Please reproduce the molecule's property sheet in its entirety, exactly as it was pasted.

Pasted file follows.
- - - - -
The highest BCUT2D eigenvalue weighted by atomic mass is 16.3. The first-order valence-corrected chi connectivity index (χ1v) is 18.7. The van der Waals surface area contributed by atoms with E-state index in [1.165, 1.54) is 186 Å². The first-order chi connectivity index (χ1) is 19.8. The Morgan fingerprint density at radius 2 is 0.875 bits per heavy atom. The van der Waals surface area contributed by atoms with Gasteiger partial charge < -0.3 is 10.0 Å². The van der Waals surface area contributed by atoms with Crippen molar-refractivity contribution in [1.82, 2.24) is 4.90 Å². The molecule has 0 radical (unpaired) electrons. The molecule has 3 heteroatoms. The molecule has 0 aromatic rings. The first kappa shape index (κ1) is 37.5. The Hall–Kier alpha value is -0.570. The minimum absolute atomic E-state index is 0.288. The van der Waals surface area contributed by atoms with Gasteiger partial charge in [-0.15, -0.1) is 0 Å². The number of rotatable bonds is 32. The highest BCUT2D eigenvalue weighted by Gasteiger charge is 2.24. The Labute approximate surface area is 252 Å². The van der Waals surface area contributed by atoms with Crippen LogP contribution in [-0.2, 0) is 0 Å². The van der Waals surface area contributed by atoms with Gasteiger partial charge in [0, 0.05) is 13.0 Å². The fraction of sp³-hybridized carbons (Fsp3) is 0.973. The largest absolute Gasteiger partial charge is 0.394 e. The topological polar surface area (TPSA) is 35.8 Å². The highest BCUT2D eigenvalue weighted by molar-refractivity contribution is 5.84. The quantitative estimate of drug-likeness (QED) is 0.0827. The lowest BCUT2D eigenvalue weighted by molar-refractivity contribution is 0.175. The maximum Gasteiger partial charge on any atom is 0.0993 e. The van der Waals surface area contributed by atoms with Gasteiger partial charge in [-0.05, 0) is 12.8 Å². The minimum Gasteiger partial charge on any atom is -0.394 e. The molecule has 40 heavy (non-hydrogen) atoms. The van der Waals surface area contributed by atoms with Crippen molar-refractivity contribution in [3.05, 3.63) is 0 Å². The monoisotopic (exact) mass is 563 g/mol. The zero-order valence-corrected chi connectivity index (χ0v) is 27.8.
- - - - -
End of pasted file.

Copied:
The highest BCUT2D eigenvalue weighted by atomic mass is 16.3. The first-order valence-corrected chi connectivity index (χ1v) is 18.7. The van der Waals surface area contributed by atoms with E-state index in [1.165, 1.54) is 186 Å². The first-order chi connectivity index (χ1) is 19.8. The Morgan fingerprint density at radius 2 is 0.875 bits per heavy atom. The van der Waals surface area contributed by atoms with Gasteiger partial charge < -0.3 is 10.0 Å². The van der Waals surface area contributed by atoms with Crippen molar-refractivity contribution in [1.82, 2.24) is 4.90 Å². The molecule has 0 radical (unpaired) electrons. The molecule has 3 heteroatoms. The molecule has 0 aromatic rings. The first kappa shape index (κ1) is 37.5. The Hall–Kier alpha value is -0.570. The minimum absolute atomic E-state index is 0.288. The van der Waals surface area contributed by atoms with Gasteiger partial charge in [-0.15, -0.1) is 0 Å². The number of rotatable bonds is 32. The highest BCUT2D eigenvalue weighted by Gasteiger charge is 2.24. The Labute approximate surface area is 252 Å². The van der Waals surface area contributed by atoms with Crippen LogP contribution in [-0.2, 0) is 0 Å². The van der Waals surface area contributed by atoms with Gasteiger partial charge in [0, 0.05) is 13.0 Å². The fraction of sp³-hybridized carbons (Fsp3) is 0.973. The largest absolute Gasteiger partial charge is 0.394 e. The topological polar surface area (TPSA) is 35.8 Å². The highest BCUT2D eigenvalue weighted by molar-refractivity contribution is 5.84. The quantitative estimate of drug-likeness (QED) is 0.0827. The lowest BCUT2D eigenvalue weighted by molar-refractivity contribution is 0.175. The maximum Gasteiger partial charge on any atom is 0.0993 e. The van der Waals surface area contributed by atoms with Gasteiger partial charge in [-0.05, 0) is 12.8 Å². The minimum Gasteiger partial charge on any atom is -0.394 e. The molecule has 40 heavy (non-hydrogen) atoms. The van der Waals surface area contributed by atoms with Crippen molar-refractivity contribution in [3.05, 3.63) is 0 Å². The monoisotopic (exact) mass is 563 g/mol. The zero-order valence-corrected chi connectivity index (χ0v) is 27.8.